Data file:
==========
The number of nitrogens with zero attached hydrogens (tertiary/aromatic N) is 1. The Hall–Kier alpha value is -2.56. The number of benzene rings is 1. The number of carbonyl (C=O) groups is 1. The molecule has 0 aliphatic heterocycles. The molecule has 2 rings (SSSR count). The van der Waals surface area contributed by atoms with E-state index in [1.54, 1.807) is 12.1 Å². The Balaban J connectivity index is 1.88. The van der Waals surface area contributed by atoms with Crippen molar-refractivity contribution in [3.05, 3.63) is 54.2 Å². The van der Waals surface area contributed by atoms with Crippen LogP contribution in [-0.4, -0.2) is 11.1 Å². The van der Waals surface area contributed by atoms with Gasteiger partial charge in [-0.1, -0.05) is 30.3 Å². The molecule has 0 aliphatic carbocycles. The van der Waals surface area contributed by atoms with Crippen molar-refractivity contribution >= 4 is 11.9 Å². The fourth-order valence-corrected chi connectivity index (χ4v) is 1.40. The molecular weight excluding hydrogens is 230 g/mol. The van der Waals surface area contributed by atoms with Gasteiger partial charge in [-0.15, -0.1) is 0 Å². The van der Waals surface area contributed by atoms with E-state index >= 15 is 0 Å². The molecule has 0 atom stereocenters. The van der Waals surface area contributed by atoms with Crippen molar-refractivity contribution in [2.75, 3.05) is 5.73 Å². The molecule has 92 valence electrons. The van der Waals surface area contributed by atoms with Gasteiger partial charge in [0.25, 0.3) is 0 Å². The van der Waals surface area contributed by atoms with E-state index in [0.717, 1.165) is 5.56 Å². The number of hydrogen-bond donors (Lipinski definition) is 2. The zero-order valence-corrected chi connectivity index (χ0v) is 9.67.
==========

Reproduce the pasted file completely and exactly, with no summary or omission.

The number of nitrogens with zero attached hydrogens (tertiary/aromatic N) is 1. The Hall–Kier alpha value is -2.56. The number of benzene rings is 1. The number of carbonyl (C=O) groups is 1. The molecule has 0 aliphatic heterocycles. The molecule has 2 rings (SSSR count). The van der Waals surface area contributed by atoms with E-state index in [1.54, 1.807) is 12.1 Å². The Balaban J connectivity index is 1.88. The van der Waals surface area contributed by atoms with Crippen molar-refractivity contribution in [3.05, 3.63) is 54.2 Å². The van der Waals surface area contributed by atoms with Crippen LogP contribution in [-0.4, -0.2) is 11.1 Å². The van der Waals surface area contributed by atoms with Gasteiger partial charge in [-0.1, -0.05) is 30.3 Å². The molecule has 0 aliphatic carbocycles. The van der Waals surface area contributed by atoms with Crippen molar-refractivity contribution >= 4 is 11.9 Å². The fourth-order valence-corrected chi connectivity index (χ4v) is 1.40. The molecular weight excluding hydrogens is 230 g/mol. The van der Waals surface area contributed by atoms with Gasteiger partial charge in [-0.15, -0.1) is 0 Å². The van der Waals surface area contributed by atoms with E-state index >= 15 is 0 Å². The molecule has 0 atom stereocenters. The van der Waals surface area contributed by atoms with Crippen molar-refractivity contribution in [2.75, 3.05) is 5.73 Å². The molecule has 92 valence electrons. The van der Waals surface area contributed by atoms with Gasteiger partial charge in [0.25, 0.3) is 0 Å². The van der Waals surface area contributed by atoms with E-state index in [0.717, 1.165) is 5.56 Å². The number of hydrogen-bond donors (Lipinski definition) is 2. The zero-order valence-corrected chi connectivity index (χ0v) is 9.67.